Why Social Labs?
A more fluid and adaptive approach
Issues like poverty, ethnic conflict, and climate change are incredibly dynamic and complex, involving an ever-shifting array of factors, actors, and circumstances. These challenges demand a more fluid and adaptive approach.
Social labs bring together a diverse a group of stakeholders to develop a portfolio of prototype solutions, test those solutions in the real world, use the data to further refine them, and test them again. Social labs represent a powerful, innovative and strategic response to complex social challenges. They are a proven effective response to complex social challenges.
How Is The Course Structured?
Deepen your understanding in three days
Over three days participants will deepen their understanding of both the strategic and the tactical aspects of se ing up social labs. is will include framing the business case for labs, se ing the challenge, the relationship of scale to the overall strategy of the lab, practical details on the design of social labs, what a “Minimal Viable Social Lab” looks like, and more.
At the end of three days, participants will leave with a clear idea of what it takes to design a social lab and how to go about this task. e course will consist of a combination of small group and plenary work, with many opportunities for peer learning. Participants will work in small groups to apply learning to their own challenges.
For more information, download the full course guide PDF here.
Who Is This Course For?
Particularly suited to teams
You are responsible for coming up with a strategic response to a challenge as complex as sustainability, youth unemployment or any problem requiring a creative, innovative response.
This course is particularly suited to teams who are seeking a strategy for addressing a real world problem that they are either currently working on, or beginning to work on.
What will you learn?
- An in-depth explanation of what social labs are
- How to get a social lab off the ground
- How to make the business case for social labs
- How to put in place pre-conditions for success
- How to correctly frame the challenge you want to address
- How best to constitute a lab team
- What core capacities or "muscles" are required to run a Lab
- How to design a lab process
- What a “minimum viable” social lab looks like
- How to design labs for multiple scales (from mini-labs to mega-labs)
- How to create the right structures to support your lab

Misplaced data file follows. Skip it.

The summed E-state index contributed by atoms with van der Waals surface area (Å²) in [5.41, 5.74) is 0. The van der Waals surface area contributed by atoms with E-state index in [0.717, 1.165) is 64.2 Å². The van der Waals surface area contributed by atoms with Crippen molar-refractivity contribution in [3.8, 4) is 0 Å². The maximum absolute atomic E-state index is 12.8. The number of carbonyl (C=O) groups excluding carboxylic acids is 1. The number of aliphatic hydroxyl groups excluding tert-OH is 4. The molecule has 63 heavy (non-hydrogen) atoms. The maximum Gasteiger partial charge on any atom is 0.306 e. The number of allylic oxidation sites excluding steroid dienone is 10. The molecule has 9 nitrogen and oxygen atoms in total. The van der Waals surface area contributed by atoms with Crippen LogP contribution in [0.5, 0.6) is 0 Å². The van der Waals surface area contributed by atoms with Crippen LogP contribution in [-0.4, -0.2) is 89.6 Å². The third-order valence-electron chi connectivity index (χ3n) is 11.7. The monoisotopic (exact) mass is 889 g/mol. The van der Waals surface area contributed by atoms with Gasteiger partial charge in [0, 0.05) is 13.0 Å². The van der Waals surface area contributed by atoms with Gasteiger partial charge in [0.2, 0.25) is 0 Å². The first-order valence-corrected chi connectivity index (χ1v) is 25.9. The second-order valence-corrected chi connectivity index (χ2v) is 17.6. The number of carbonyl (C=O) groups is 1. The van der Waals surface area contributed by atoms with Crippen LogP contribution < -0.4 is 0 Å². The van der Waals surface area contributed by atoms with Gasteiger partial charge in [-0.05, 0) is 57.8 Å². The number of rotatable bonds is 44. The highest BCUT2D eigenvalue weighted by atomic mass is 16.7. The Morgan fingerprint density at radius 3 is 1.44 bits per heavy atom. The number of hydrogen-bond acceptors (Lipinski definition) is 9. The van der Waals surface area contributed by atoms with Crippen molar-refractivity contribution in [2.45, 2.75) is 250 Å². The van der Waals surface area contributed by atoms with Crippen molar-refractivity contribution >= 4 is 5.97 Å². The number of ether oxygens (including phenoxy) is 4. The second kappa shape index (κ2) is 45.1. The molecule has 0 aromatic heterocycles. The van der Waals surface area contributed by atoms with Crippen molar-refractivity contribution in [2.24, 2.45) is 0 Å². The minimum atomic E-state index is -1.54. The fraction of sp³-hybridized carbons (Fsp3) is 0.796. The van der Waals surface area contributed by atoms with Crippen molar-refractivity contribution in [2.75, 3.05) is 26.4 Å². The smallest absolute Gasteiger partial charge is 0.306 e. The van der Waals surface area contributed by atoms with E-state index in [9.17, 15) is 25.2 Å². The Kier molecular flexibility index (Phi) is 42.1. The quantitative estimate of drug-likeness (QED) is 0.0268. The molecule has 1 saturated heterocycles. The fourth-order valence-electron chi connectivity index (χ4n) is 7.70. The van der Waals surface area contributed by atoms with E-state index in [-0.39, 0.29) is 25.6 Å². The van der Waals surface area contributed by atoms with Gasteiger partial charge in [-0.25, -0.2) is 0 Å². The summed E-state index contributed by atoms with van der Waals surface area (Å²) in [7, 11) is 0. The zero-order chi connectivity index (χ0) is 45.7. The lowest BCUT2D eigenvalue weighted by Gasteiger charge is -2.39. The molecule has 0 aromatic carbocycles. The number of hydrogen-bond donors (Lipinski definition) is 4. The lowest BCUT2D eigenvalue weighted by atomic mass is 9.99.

- An understanding of the top ten most common errors in setting up labs
Facilitated by Zaid Hassan
Zaid is a strategist, writer and facilitator.
He is author of “The Social Labs Revolution: A New Approach To Solving Our Most Complex Challenges” (Berret-Koehler, 2014).
Zaid regularly teaches courses on how to address complex challenges. He is a Visiting Professor at the California College of Arts (CCA) where he helps teach a social lab on a graduate level Masters programme. He has guest lectured at The University of Oxford, The University of Bergen, Norway, The New School in New York and many more institutions. Over 2009- 10 he was an Associate Fellow of Thee Institute of Science, Innovation and Society, at the Said Business School. He is currently a Social Innovation Fellow at Babson College.
Zaid has over fifteen years of experience in developing strategic responses to complex social challenges, including community development, climate change, child malnutrition, employment, energy, financial systems, global food systems, and security issues. His clients have included organisations as diverse as The World Bank, The UN Foundation, various governments, as well as Oxfam, WWF and many more.
A native Londoner, Zaid grew up in Bombay, New Delhi, Abu Dhabi and London. He currently lives in Oxford.
What People Are Saying
“The whole way we’re trained to solve complex social problems, the way engage stakeholders and experts in our work was flipped on its head ... and how we think about how a problem is constructed and how we think about solving that problem and who we need to engage.
I think that’s one really exciting thing about the social labs concept is that the outcome - how we will know if we’ve succeeded in tackling our problem is if the end user doesn’t want it, doesn’t appreciate it, won’t use it, then it’s worthless. Many of us have not necessarily approached our work that way. What we’re saying is that we people need to find the cure for themselves, and we can work together and collectively in trying to figure out what that might be, where everybody feels like they won. It’s not one takeaway. It’s maybe 82 takeaways, but it’s a big one for me. Rethinking how I approach problems in my work in general.”
- Programme Officer, Foundation
“The best part of the course for me was to be able to listen to a very experienced practitioner and theorist of the social lab field and understand a bit be er the day-by-day activities, the pa erns and challenges of the work itself. e fact that we had to practice the learning in a real project was truly amazing as well. I put my idea in the centre and it was very rich to see people from around the world collaborating into creating something valuable that could be actually implemented. The course gave me tools to not leave any important issue out when designing and running participatory processes for impactful innovation.”
— Ana Carol Rodrigues